After Struggling Early, Nick Pivetta Rebounded for a Successful Season

Tommy Gilligan-USA TODAY Sports

Nick Pivetta had an intriguing and largely successful season. A starter to begin the year, the veteran right-hander was shifted to Boston’s bullpen in mid-May, only to return to the rotation a few months later and finish strong. Save for a smattering of rocky outings — mostly in the early going — he was actually solid throughout. All told, the 30-year-old Victoria, British Columbia native logged a 4.04 ERA and a 3.98 FIP over 142-and-two-thirds innings, the second-highest innings mark on the club.

He was often overpowering. Opposing hitters had a .207 BA and a .221 xBA versus his array of offerings, while his 31.2% strikeout rate ranked in the 93rd percentile among big league hurlers per Baseball Savant. An in-season addition to the Red Sox righty’s repertoire was especially effective: Pivetta posted a 44.4% whiff rate and allowed just a .114 BA and a .127 xBA on his sweeper.

Pivetta, who ended up making 16 starts and 22 relief appearances on the season, discussed his 2023 performance on the final week of September.


David Laurila: How would you assess your season as a whole?

Nick Pivetta: “I’d say it was good. I mean, I think I’ve handled the situation well. I’ve gone out and given my best effort — I’ve competed and put everything on the line for the organization — and that’s all I really focus on. I’m always making sure that I’m doing the best I can for the team.”

Laurila: What about the quality of your stuff and the numbers that have come along with it?

Pivetta: “I don’t really pay much attention to those things. I feel like if you get caught up in all of that, you kind of lose focus. I mean, as soon as you start focusing on your ERA, your strikeout percentage, your walk rate, your innings pitched… I think that gets you away from what you need to do, which is attack hitters and throw strikes. That’s a big lesson I’ve learned, to just focus on those aspects of the game and allow the rest to dictate itself. It has turned out to be pretty good for me numbers-wise, and I’m obviously happy with that, but you still need to put a full season together.”

Laurila: Those things said, there is a metrics-based process behind the results…

Pivetta: “I honestly don’t look at that all that closely. I don’t mean to sound arrogant, but I get natural ride on my fastball. I can throw a 20-inch curveball that moves at 3,000 [rpm]. I picked up a whirlybird that is above average. I’ve been able to work on my cutter-slider. It’s really just about getting my body in the right position to allow my natural ability to take over.”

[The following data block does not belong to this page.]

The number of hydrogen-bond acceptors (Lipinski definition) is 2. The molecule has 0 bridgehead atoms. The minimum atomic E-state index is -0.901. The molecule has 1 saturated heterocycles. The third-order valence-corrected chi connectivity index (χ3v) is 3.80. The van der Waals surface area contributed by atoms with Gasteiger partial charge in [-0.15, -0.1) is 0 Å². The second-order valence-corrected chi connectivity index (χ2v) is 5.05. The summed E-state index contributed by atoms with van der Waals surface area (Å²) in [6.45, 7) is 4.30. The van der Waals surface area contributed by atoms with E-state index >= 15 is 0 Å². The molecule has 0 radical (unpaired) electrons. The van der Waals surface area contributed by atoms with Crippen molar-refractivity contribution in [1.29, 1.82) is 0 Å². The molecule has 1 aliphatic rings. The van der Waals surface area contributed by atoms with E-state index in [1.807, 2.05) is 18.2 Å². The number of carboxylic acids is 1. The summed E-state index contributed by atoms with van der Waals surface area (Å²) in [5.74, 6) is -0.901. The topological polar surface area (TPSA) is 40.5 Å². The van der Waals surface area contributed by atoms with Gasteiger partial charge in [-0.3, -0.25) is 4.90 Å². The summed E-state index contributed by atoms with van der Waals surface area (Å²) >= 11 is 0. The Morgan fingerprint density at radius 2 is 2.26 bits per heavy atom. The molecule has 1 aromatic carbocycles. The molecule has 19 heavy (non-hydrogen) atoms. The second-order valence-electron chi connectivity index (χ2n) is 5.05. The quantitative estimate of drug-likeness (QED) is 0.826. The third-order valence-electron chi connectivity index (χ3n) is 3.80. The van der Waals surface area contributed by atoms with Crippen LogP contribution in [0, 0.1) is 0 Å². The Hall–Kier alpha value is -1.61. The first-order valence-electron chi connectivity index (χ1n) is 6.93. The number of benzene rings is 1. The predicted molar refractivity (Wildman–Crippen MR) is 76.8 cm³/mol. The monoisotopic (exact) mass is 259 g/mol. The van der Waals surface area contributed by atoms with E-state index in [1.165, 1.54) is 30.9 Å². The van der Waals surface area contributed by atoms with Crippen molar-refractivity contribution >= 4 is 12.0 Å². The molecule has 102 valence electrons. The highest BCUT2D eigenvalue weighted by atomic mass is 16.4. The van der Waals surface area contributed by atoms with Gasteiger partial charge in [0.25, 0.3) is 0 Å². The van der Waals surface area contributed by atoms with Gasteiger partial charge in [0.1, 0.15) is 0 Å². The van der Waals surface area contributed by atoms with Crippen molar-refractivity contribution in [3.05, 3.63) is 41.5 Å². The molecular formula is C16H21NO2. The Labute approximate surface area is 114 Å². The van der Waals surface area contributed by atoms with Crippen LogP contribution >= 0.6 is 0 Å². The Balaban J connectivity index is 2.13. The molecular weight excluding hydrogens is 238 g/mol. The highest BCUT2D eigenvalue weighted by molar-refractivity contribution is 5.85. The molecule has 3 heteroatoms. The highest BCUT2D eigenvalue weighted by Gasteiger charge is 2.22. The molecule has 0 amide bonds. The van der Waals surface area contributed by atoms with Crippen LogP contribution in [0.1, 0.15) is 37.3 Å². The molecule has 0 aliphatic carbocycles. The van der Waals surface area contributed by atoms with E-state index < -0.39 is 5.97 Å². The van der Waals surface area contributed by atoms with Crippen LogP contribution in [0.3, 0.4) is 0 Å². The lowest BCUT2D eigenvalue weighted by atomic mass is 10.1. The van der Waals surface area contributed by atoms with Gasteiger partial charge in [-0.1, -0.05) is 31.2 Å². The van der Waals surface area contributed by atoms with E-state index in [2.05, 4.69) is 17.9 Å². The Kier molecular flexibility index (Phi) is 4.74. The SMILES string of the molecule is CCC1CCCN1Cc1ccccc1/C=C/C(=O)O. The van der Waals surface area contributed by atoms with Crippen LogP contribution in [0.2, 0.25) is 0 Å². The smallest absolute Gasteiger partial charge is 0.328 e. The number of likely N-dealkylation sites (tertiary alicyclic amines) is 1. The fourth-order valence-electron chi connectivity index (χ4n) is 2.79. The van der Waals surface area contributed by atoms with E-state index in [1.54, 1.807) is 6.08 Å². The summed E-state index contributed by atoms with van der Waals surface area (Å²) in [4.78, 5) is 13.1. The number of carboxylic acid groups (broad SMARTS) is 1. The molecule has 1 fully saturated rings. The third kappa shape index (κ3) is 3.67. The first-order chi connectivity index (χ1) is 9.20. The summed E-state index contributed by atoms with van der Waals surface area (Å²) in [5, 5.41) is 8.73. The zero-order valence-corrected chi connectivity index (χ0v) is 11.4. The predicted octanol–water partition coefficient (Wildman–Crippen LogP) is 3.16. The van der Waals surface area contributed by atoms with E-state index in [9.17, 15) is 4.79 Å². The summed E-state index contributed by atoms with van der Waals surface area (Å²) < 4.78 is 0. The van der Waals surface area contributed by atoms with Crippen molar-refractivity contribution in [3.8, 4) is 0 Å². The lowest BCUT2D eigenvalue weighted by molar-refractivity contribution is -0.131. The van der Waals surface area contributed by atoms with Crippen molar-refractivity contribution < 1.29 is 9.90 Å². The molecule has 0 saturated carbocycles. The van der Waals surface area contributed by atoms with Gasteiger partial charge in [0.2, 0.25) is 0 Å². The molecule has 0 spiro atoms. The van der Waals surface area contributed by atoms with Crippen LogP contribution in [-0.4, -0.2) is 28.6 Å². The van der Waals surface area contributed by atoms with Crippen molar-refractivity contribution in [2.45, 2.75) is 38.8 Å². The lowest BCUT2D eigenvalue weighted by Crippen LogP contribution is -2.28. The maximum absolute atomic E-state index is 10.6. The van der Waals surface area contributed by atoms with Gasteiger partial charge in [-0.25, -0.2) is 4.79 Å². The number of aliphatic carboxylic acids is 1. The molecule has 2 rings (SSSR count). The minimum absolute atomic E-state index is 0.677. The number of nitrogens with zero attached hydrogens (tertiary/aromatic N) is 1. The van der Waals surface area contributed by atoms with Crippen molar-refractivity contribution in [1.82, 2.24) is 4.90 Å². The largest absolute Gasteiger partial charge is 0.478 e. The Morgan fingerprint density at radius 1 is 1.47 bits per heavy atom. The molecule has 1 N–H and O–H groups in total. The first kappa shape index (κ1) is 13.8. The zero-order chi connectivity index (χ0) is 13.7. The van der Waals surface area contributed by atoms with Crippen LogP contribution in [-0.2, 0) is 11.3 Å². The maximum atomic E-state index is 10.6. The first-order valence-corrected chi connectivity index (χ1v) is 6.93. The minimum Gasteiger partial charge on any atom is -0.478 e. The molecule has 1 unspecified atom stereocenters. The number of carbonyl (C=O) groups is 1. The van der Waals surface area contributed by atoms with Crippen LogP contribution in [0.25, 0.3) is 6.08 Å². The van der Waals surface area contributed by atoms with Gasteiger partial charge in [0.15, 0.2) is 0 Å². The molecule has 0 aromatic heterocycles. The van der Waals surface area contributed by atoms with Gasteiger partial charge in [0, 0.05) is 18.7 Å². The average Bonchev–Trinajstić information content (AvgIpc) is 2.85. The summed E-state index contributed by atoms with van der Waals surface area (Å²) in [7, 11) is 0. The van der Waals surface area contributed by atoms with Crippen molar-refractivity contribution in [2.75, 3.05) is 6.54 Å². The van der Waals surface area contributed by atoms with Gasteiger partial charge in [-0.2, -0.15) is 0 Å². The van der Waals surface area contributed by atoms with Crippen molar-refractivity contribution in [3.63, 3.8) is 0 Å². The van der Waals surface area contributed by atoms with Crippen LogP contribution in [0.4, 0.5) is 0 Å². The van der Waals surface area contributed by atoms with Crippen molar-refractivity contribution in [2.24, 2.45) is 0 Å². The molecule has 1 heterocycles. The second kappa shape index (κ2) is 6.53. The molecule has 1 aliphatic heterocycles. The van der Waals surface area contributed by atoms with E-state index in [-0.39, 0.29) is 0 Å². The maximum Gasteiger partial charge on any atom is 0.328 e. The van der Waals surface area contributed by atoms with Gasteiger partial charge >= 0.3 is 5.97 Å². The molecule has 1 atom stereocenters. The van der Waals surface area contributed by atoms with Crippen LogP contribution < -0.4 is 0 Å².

Laurila: When exactly did you add the sweeper?

Pivetta: “I had a conversation with Chris Martin about it when we were in Cleveland [in early June]. We played catch with it in the outfield and I threw some in my next relief appearance.

“So, I have two different sliders now. I have my cut slider — my harder slider — and then I have the one that registers as a sweeper. I call it a whirlybird, because that’s what everybody is calling it.”

Laurila: Why has it been effective?

Pivetta: “It takes some pressure off of my curveball. Basically, it gives me an extra pitch that, velocity-wise, plays well into my repertoire. My sweeper is 82-85 [mph] and the curveball is more 78-80. And the movement profiles are very different. One is much more vertically down, while the other is horizontally across. I try to get the vertical movement eliminated as much as possible on the whirlybird.”

Laurila: Playing your pitches off each other — how you’re sequencing them — is important…

Pivetta: “For me, a lot of it is based on the pitches I throw, how I go about attacking hitters, and what they’re maybe showing me that day. It’s not so much about how the pitches play off each other, per se. You can always talk about tunneling, but I think it’s more the quality of the pitches and where they’re executed. I think that’s more important in a sense. I’m not too focused on the usage or how they’re going to tunnel so as much as, ‘Am I getting my pitches in the zone? Am I getting swings and misses? Am I getting outs?’”

Laurila: What is the plan going forward? Are there specific things you’re going to focus on in the offseason?

Pivetta: “I want to work on my sweeper, making it more consistent. Other than that, I’ll basically stick to what I need to work on, based on what I didn’t do well this year — especially earlier on. My velo was down early on. My mechanics were off. I wasn’t using my lower half properly, so I was losing a lot of power. Fortunately I was able to make some mechanical adjustments and get my power back, get my easy velo back. Everything else kind of goes from there. The ground up is the most important thing for me. When my mechanics are good, everything else is going to be good.”

David Laurila grew up in Michigan's Upper Peninsula and now writes about baseball from his home in Cambridge, Mass. He authored the Prospectus Q&A series at Baseball Prospectus from December 2006-May 2011 before being claimed off waivers by FanGraphs. He can be followed on Twitter @DavidLaurilaQA.

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5 months ago

Pivetta was a strong part of Boston’s rotation. Xe is tall and gets great extension, so xis fastball seems to have more velocity than it actually does. Boston would be wise to lock xim up long term while they still have time.